I'm Still Here (15)

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The ViewLondon Review

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Review byMatthew Turner20/09/2010

Four out of Five stars
Running time: 108 mins

Impressively directed and sharply written, this is a blackly funny mockumentary that works on several different levels, though it's not exactly an easy watch.

What's it all about?
Directed by Casey Affleck, I'm Still Here purports to be a documentary that charts an increasingly disastrous year in the life of Affleck's brother-in-law, Joaquin Phoenix, after he announces his intentions to quit acting and become a hip-hop artist.

Unfortunately, things don't quite go to plan – the media learn about the documentary and immediately label it a hoax (a nice bit of meta-fiction) so no one takes his hip-hop aspirations seriously: he has a series of excruciating meetings with producer Sean 'P Diddy' Combs; he grows an enormous beard and spends all his time drinking and doing drugs; he becomes a laughing stock after his famously spaced-out appearance on the David Letterman show; and his long-suffering British assistant Anton (Antony Langdon) finally cracks and exacts a rather disgusting revenge.

The Good
There's been a huge amount of speculation in the press about whether or not I'm Still Here is a hoax, but anyone who seriously believes it's all real hasn't been paying close enough attention, as a cursory glance at the closing credits will reveal.

What's really clever about the film is that it doesn't actually matter whether it's a hoax or not, as it works on several different levels: as an Andy Kaufman-style situationist prank (and one that Affleck and Phoenix kept up for over a year); as a satire on the rampant egomania and hedonistic excesses of Hollywood actors; as an extremely black, Larry David-style Comedy Of Embarrassment; and, if you take it at face value, a rather upsetting study of an actor undergoing a full-on mental breakdown.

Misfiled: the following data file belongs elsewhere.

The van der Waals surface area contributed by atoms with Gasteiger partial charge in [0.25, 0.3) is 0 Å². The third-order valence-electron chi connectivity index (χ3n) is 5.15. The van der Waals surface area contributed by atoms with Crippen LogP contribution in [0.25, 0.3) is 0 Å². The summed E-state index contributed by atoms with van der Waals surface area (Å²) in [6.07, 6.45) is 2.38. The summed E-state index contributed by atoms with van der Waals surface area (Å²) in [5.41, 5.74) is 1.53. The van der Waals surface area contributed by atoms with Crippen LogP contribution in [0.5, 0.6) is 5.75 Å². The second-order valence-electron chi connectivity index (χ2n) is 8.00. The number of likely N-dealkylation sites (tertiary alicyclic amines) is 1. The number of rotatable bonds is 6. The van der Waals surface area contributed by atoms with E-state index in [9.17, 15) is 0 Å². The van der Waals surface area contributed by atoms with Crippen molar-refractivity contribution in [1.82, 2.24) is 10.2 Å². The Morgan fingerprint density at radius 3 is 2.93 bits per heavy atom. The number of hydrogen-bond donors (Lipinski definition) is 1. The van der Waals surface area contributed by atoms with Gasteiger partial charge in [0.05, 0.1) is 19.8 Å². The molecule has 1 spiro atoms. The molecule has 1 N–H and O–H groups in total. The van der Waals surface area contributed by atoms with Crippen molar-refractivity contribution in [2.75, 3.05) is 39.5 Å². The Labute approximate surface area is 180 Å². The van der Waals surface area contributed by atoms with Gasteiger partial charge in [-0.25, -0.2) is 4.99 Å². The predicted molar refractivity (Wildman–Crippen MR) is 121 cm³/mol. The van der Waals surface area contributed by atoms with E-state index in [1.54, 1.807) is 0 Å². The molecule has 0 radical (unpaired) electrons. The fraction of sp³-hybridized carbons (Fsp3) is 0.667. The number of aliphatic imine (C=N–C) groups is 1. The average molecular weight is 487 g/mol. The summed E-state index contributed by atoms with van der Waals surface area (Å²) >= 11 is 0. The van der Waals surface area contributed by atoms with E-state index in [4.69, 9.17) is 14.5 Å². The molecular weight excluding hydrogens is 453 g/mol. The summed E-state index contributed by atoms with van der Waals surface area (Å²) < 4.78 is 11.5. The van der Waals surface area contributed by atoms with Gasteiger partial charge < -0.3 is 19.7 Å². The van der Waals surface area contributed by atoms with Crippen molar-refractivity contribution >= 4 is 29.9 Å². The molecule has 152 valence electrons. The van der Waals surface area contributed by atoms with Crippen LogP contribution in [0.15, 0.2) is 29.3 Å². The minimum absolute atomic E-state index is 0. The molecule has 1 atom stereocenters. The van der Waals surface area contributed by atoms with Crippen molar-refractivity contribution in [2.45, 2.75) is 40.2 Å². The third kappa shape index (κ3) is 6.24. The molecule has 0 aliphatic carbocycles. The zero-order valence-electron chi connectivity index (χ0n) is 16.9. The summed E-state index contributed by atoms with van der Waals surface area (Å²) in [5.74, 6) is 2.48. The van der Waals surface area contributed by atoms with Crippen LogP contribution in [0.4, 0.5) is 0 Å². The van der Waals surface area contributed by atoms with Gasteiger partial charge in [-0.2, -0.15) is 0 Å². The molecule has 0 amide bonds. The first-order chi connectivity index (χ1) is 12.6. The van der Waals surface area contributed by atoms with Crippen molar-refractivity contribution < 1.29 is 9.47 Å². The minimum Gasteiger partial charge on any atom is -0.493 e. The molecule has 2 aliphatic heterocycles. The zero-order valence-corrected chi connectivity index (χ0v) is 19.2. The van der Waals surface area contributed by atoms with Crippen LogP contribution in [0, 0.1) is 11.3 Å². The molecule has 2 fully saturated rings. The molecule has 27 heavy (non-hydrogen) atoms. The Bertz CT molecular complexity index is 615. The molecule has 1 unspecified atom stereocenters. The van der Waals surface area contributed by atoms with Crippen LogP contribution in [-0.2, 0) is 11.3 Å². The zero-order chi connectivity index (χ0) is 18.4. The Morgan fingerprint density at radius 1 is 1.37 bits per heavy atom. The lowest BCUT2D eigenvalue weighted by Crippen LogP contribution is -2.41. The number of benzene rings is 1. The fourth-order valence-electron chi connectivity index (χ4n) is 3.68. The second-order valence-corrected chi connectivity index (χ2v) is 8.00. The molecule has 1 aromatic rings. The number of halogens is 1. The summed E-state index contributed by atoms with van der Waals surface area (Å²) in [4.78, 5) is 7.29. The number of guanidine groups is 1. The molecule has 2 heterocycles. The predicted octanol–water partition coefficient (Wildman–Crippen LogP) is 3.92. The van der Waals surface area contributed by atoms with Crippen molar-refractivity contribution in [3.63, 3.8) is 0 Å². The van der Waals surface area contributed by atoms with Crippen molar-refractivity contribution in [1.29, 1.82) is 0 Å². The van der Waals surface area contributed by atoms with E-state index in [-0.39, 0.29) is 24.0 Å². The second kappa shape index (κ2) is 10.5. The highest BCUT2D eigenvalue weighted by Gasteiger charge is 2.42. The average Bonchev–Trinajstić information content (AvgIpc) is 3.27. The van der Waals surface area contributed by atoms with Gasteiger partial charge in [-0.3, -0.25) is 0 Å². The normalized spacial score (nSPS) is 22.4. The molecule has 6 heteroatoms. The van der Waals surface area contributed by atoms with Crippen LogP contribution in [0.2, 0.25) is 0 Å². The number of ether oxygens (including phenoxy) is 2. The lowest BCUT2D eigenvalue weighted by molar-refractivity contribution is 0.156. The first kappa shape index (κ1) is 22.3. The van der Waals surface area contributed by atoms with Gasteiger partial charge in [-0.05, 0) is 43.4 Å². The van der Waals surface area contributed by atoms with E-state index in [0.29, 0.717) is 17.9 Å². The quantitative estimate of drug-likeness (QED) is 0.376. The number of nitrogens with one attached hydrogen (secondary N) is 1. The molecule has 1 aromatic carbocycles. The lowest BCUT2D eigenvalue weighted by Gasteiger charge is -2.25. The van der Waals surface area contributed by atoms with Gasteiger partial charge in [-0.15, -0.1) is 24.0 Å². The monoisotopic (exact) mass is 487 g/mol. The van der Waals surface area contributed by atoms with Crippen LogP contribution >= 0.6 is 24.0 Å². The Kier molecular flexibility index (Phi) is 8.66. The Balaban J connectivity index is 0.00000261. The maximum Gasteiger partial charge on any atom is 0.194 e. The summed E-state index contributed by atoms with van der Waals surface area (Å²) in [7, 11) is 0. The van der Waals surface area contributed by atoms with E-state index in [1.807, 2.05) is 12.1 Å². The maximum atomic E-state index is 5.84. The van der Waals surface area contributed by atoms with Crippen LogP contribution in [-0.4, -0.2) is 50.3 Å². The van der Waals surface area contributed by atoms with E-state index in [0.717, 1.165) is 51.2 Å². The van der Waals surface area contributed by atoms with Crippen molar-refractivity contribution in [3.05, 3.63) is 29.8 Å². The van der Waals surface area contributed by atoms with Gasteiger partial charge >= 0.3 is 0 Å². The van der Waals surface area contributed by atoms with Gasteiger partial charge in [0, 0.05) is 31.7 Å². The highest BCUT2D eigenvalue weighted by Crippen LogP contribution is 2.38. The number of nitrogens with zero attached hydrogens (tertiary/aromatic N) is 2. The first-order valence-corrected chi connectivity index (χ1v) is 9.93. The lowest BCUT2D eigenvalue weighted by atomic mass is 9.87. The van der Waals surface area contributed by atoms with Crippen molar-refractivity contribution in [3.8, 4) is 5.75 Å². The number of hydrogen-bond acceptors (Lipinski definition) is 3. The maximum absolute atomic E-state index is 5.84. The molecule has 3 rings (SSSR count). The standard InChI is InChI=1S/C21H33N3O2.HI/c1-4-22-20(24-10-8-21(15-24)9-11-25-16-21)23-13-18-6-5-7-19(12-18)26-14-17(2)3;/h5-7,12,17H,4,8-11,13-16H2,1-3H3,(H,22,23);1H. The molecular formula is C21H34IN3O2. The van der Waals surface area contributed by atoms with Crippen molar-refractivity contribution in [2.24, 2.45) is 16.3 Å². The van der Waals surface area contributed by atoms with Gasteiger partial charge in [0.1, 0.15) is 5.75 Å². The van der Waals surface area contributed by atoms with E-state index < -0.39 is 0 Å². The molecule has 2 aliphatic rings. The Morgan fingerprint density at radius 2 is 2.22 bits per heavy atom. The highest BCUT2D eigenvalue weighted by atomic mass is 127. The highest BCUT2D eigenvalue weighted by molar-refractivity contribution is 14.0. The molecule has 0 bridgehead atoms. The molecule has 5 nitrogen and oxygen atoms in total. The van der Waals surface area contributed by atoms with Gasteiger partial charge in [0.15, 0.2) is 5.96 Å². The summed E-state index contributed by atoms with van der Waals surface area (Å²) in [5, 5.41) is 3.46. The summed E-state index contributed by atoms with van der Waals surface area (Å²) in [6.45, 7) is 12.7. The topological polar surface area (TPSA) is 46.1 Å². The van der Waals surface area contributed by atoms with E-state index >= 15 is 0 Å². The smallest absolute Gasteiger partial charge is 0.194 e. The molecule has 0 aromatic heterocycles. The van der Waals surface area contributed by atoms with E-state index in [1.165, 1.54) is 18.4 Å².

The Great
Phoenix is astonishing throughout, going above and beyond the call of duty, from the unsightly weight gain to the Grizzly Adams beard; we can only hope the 'revenge' scene is faked. There's also terrific support from Sean Combs (the bit where he listens to all Phoenix's awful hip-hop tracks is very funny) and particularly Edward James Olmos, who shows up to offer Phoenix some hilariously po-faced spiritual advice.

In addition, the dialogue is often very funny in that mockumentary style, such as Phoenix announcing to a commendably straight-faced Mos Def that he's working on “a hip-hop Bohemian Rhapsody”.

Worth seeing?
I’m Still Here is a well made, cleverly written and darkly funny documentary with a fearless performance from Joaquin Phoenix, though it's fair to say it won't work for everyone.

Film Trailer

I'm Still Here (15)
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Content updated: 23/10/2017 23:19

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